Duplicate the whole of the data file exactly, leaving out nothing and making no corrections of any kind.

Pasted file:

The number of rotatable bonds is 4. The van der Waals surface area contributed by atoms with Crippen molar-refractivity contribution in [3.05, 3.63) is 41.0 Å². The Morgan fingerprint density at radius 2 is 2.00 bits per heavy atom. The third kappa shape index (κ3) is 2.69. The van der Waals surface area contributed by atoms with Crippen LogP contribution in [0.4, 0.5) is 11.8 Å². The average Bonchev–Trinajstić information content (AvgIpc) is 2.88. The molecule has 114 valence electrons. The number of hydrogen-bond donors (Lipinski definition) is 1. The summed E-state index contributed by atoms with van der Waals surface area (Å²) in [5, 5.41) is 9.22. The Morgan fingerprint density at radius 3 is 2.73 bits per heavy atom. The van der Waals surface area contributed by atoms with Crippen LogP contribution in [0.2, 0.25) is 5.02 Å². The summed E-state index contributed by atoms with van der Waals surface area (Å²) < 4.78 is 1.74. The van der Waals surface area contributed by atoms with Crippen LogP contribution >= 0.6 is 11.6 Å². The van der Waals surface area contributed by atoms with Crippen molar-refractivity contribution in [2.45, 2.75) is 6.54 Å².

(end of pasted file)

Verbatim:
The number of rotatable bonds is 4. The van der Waals surface area contributed by atoms with Crippen molar-refractivity contribution in [3.05, 3.63) is 41.0 Å². The Morgan fingerprint density at radius 2 is 2.00 bits per heavy atom. The third kappa shape index (κ3) is 2.69. The van der Waals surface area contributed by atoms with Crippen LogP contribution in [0.4, 0.5) is 11.8 Å². The average Bonchev–Trinajstić information content (AvgIpc) is 2.88. The molecule has 114 valence electrons. The number of hydrogen-bond donors (Lipinski definition) is 1. The summed E-state index contributed by atoms with van der Waals surface area (Å²) in [5, 5.41) is 9.22. The Morgan fingerprint density at radius 3 is 2.73 bits per heavy atom. The van der Waals surface area contributed by atoms with Crippen LogP contribution in [0.2, 0.25) is 5.02 Å². The summed E-state index contributed by atoms with van der Waals surface area (Å²) < 4.78 is 1.74. The van der Waals surface area contributed by atoms with Crippen LogP contribution >= 0.6 is 11.6 Å². The van der Waals surface area contributed by atoms with Crippen molar-refractivity contribution in [2.45, 2.75) is 6.54 Å².